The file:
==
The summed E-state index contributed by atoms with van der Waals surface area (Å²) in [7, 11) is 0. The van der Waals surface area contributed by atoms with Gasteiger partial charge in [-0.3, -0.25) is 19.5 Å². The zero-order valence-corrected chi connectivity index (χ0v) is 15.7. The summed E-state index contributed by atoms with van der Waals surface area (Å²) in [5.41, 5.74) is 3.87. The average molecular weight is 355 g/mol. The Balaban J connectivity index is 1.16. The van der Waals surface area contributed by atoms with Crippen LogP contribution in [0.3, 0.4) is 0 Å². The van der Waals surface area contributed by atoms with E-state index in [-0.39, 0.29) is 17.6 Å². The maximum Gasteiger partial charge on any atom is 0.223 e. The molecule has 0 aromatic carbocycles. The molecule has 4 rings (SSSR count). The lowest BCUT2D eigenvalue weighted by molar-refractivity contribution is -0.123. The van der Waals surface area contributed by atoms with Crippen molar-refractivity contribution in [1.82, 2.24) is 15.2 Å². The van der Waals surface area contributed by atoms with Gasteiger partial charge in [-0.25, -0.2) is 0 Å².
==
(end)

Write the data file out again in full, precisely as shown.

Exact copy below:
The summed E-state index contributed by atoms with van der Waals surface area (Å²) in [7, 11) is 0. The van der Waals surface area contributed by atoms with Gasteiger partial charge in [-0.3, -0.25) is 19.5 Å². The zero-order valence-corrected chi connectivity index (χ0v) is 15.7. The summed E-state index contributed by atoms with van der Waals surface area (Å²) in [5.41, 5.74) is 3.87. The average molecular weight is 355 g/mol. The Balaban J connectivity index is 1.16. The van der Waals surface area contributed by atoms with Crippen LogP contribution in [0.3, 0.4) is 0 Å². The van der Waals surface area contributed by atoms with E-state index in [-0.39, 0.29) is 17.6 Å². The maximum Gasteiger partial charge on any atom is 0.223 e. The molecule has 0 aromatic carbocycles. The molecule has 4 rings (SSSR count). The lowest BCUT2D eigenvalue weighted by molar-refractivity contribution is -0.123. The van der Waals surface area contributed by atoms with Crippen molar-refractivity contribution in [1.82, 2.24) is 15.2 Å². The van der Waals surface area contributed by atoms with Gasteiger partial charge in [-0.25, -0.2) is 0 Å².